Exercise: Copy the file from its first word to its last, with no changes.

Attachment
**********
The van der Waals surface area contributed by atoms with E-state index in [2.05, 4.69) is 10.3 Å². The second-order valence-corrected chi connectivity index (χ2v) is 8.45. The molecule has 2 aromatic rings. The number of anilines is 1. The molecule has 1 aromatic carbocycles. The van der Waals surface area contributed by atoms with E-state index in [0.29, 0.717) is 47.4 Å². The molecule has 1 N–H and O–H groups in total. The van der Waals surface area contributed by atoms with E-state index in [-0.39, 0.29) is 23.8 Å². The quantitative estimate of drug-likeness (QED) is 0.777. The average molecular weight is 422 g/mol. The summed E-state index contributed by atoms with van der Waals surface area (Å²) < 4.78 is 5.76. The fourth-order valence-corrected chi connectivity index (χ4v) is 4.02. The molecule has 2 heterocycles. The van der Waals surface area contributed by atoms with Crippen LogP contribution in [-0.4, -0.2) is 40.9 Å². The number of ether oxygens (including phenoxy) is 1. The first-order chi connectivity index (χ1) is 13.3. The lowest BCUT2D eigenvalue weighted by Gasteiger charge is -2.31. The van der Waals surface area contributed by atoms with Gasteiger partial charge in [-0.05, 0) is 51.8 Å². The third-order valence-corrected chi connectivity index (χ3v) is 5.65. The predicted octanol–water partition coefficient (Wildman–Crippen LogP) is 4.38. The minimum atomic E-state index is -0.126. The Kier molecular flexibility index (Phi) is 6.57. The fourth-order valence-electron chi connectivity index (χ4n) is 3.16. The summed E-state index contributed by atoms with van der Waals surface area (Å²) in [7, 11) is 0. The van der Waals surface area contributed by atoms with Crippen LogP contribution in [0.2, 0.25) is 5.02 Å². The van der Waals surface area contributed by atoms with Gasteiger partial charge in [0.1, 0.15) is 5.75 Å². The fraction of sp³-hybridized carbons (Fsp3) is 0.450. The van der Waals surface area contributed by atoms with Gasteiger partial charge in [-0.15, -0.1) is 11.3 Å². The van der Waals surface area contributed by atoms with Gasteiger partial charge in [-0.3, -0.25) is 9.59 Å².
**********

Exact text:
The van der Waals surface area contributed by atoms with E-state index in [2.05, 4.69) is 10.3 Å². The second-order valence-corrected chi connectivity index (χ2v) is 8.45. The molecule has 2 aromatic rings. The number of anilines is 1. The molecule has 1 aromatic carbocycles. The van der Waals surface area contributed by atoms with E-state index in [0.29, 0.717) is 47.4 Å². The molecule has 1 N–H and O–H groups in total. The van der Waals surface area contributed by atoms with E-state index in [-0.39, 0.29) is 23.8 Å². The quantitative estimate of drug-likeness (QED) is 0.777. The average molecular weight is 422 g/mol. The summed E-state index contributed by atoms with van der Waals surface area (Å²) < 4.78 is 5.76. The fourth-order valence-corrected chi connectivity index (χ4v) is 4.02. The molecule has 2 heterocycles. The van der Waals surface area contributed by atoms with Crippen LogP contribution in [-0.4, -0.2) is 40.9 Å². The number of ether oxygens (including phenoxy) is 1. The first-order chi connectivity index (χ1) is 13.3. The lowest BCUT2D eigenvalue weighted by Gasteiger charge is -2.31. The van der Waals surface area contributed by atoms with Gasteiger partial charge in [-0.05, 0) is 51.8 Å². The third-order valence-corrected chi connectivity index (χ3v) is 5.65. The predicted octanol–water partition coefficient (Wildman–Crippen LogP) is 4.38. The minimum atomic E-state index is -0.126. The Kier molecular flexibility index (Phi) is 6.57. The fourth-order valence-electron chi connectivity index (χ4n) is 3.16. The summed E-state index contributed by atoms with van der Waals surface area (Å²) in [7, 11) is 0. The van der Waals surface area contributed by atoms with Crippen LogP contribution in [0.2, 0.25) is 5.02 Å². The van der Waals surface area contributed by atoms with Gasteiger partial charge in [0.1, 0.15) is 5.75 Å². The fraction of sp³-hybridized carbons (Fsp3) is 0.450. The van der Waals surface area contributed by atoms with Gasteiger partial charge in [-0.15, -0.1) is 11.3 Å². The van der Waals surface area contributed by atoms with Gasteiger partial charge in [-0.3, -0.25) is 9.59 Å².